Sky will boast a depth only surpassed by Ettix-QuickStep. Luke Rowe is on his best form in years, along with Omloop winner Ian Stannard inching back to form. Christian Knees and Salvatore Pucci will be indispensable on the day, with Elia Viviano perhaps hoping all the while to survive for a sprint.
Peter Sagan was supposed to be doing what Geraint Thomas has already done. Perpetually on the podium but never the top step in the Monuments, Sagan was the heir apparent to the title of Cobble King. After a disappointing spring thus far, the Tinkoff-Saxo circus has only put more pressure on Sagan. As unruffled as he claims to be, the reality is simple. The team has two wins in 2015, it has had its long-time owner and then manager sacked, and Alberto Contador can’t be expected to save the season with a Giro-Tour double that has been done since 1998, and that under very questionable circumstances by a doomed Marco Pantani. If there is a race for Sagan, Flanders is it. He excels on the hellingen, seems immune to crosswind, and has an endurance far afield from what his age would normally provide. He may not have faced a more important Sunday in his short but brilliant career thus far.
Sep van Marke is ‘next’. It seems almost a given that he should be king. He lives with 10km of nearly every famous berg in the race, is known to ride parts of the route 3-4 times a week, and has made a point of riding the cobbles even on Christmas Day. It has been a spring of bad luck for the Lotto-Jumbo man, with punctures, crashes and missed breaks plaguing what has otherwise been two months of incredible form. Flanders or Roubaix, it feels inevitable that it will come together for the team, which itself is deep with Belgian and Dutch riders that have grown up riding in the wind, on the cobbles and in big events like these since before their Junior years.
Luck has certainly been no issue for Katusha, with two riders entering with a chance. The canny win of Luca Paolini at Dwars door Vlanderaan only kept momentum going from Alexander Kristoff’s stellar campaign, perhaps highlighted by a second at Milan-San Remo and no less than a 75% win percentage at Three Days of De Panne this week, where he also won the overall. Paolini is burning a brilliant farewell in the twilight of his career, but Kristoff has time ahead of him and all of the potential in the world going forward.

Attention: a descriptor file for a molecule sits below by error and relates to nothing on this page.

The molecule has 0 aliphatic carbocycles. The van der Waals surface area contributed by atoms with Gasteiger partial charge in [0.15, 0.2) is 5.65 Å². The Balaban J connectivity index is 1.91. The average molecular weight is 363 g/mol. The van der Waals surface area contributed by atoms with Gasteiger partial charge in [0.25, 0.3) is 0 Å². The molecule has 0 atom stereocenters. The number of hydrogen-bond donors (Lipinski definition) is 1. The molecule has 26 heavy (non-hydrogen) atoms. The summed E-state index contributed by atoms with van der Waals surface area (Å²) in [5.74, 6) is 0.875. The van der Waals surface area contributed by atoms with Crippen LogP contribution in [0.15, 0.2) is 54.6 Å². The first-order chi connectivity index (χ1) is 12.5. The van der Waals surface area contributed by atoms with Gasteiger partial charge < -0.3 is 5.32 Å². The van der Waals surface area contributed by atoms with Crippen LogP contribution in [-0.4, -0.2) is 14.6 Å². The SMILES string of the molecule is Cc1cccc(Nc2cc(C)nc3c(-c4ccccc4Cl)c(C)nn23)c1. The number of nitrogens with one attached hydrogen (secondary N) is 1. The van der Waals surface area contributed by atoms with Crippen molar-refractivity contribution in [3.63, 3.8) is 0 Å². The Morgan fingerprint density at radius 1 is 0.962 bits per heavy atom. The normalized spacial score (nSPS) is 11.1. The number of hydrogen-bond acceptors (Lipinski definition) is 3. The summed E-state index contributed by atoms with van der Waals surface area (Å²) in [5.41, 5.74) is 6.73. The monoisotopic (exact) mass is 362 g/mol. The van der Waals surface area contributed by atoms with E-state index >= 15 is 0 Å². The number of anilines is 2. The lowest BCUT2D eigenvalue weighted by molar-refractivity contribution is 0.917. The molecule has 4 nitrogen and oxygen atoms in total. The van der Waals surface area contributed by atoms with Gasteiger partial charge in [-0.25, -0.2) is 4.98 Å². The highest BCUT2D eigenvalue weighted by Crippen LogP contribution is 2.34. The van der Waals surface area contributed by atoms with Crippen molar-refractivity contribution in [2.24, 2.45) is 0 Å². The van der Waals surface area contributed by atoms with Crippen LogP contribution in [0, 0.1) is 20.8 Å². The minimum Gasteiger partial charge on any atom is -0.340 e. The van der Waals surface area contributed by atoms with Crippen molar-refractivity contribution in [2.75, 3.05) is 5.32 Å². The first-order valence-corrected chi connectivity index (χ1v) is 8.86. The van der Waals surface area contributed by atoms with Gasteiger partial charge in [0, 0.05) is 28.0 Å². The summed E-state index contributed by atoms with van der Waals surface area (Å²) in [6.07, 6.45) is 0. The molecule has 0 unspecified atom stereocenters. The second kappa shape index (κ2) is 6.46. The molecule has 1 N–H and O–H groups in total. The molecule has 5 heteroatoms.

Finally, there appeared no end to the prospects of BMC’s Greg van Avermaet. Smarter than he was strong, the attacking rider’s legs had caught up to his ambitions last year, where he was in the mix at Flanders and only out of touch as a result of a crash at Roubaix. It’s been too much ground contact again in 2015, and he’s struggled to regain momentum ahead of Flanders. He’ll enter as co-captain with Danial Oss and will likely adopt the anti-Cancellara tactic he pioneered in the past few years; attack first, be up the road already when favorites start to make their moves, and save your last card to play until very late. He’s ridden well but under a doping connection, something he and his team have roundly dismissed as hearsay. There is no better way to move on that win, and he’ll be looking for exactly that with some deep support from BMC.
The list of favorites goes on without a doubt, but these are the riders and teams with the most to gain and the most to lose Sunday, and the ones most likely to put on a great show. Because of the firepower, the fitness and the need for a big result, it’s tough to look past Ettix-QuickStep, and Zdenek Stybar should be the one to deliver out of a team with too much talent to deliver anything but a win. If it’s a long break, Geraint Thomas will be in it and he’ll win it. The dark horse comes from Stybar’s own team. Whatever Ettix pay Stijn Vandenberg, he deserves double. No rider is as consistent, as powerful and as dutiful, and he isn’t beyond sneaking off if the leash is let loose.
1. Zdenek Stybar
2. Geraint Thomas
3. Sep Van Marcke